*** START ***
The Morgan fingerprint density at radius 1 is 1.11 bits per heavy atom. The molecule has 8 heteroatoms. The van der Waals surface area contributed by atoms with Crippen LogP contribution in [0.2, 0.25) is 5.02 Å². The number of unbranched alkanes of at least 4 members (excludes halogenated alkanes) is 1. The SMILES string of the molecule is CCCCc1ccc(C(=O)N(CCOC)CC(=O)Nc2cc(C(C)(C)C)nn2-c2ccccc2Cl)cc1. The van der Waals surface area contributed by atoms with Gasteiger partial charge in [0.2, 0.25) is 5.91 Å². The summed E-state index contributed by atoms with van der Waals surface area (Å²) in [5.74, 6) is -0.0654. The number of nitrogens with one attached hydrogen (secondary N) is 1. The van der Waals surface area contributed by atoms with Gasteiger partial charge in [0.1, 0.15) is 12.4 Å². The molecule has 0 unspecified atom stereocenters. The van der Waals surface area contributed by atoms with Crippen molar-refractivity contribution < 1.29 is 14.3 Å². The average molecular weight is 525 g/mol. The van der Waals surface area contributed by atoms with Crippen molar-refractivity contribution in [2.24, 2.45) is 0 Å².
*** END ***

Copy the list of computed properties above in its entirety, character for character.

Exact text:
The Morgan fingerprint density at radius 1 is 1.11 bits per heavy atom. The molecule has 8 heteroatoms. The van der Waals surface area contributed by atoms with Crippen LogP contribution in [0.2, 0.25) is 5.02 Å². The number of unbranched alkanes of at least 4 members (excludes halogenated alkanes) is 1. The SMILES string of the molecule is CCCCc1ccc(C(=O)N(CCOC)CC(=O)Nc2cc(C(C)(C)C)nn2-c2ccccc2Cl)cc1. The van der Waals surface area contributed by atoms with Gasteiger partial charge in [0.2, 0.25) is 5.91 Å². The summed E-state index contributed by atoms with van der Waals surface area (Å²) in [5.74, 6) is -0.0654. The number of nitrogens with one attached hydrogen (secondary N) is 1. The van der Waals surface area contributed by atoms with Gasteiger partial charge in [0.1, 0.15) is 12.4 Å². The molecule has 0 unspecified atom stereocenters. The van der Waals surface area contributed by atoms with Crippen molar-refractivity contribution < 1.29 is 14.3 Å². The average molecular weight is 525 g/mol. The van der Waals surface area contributed by atoms with Crippen molar-refractivity contribution in [2.24, 2.45) is 0 Å².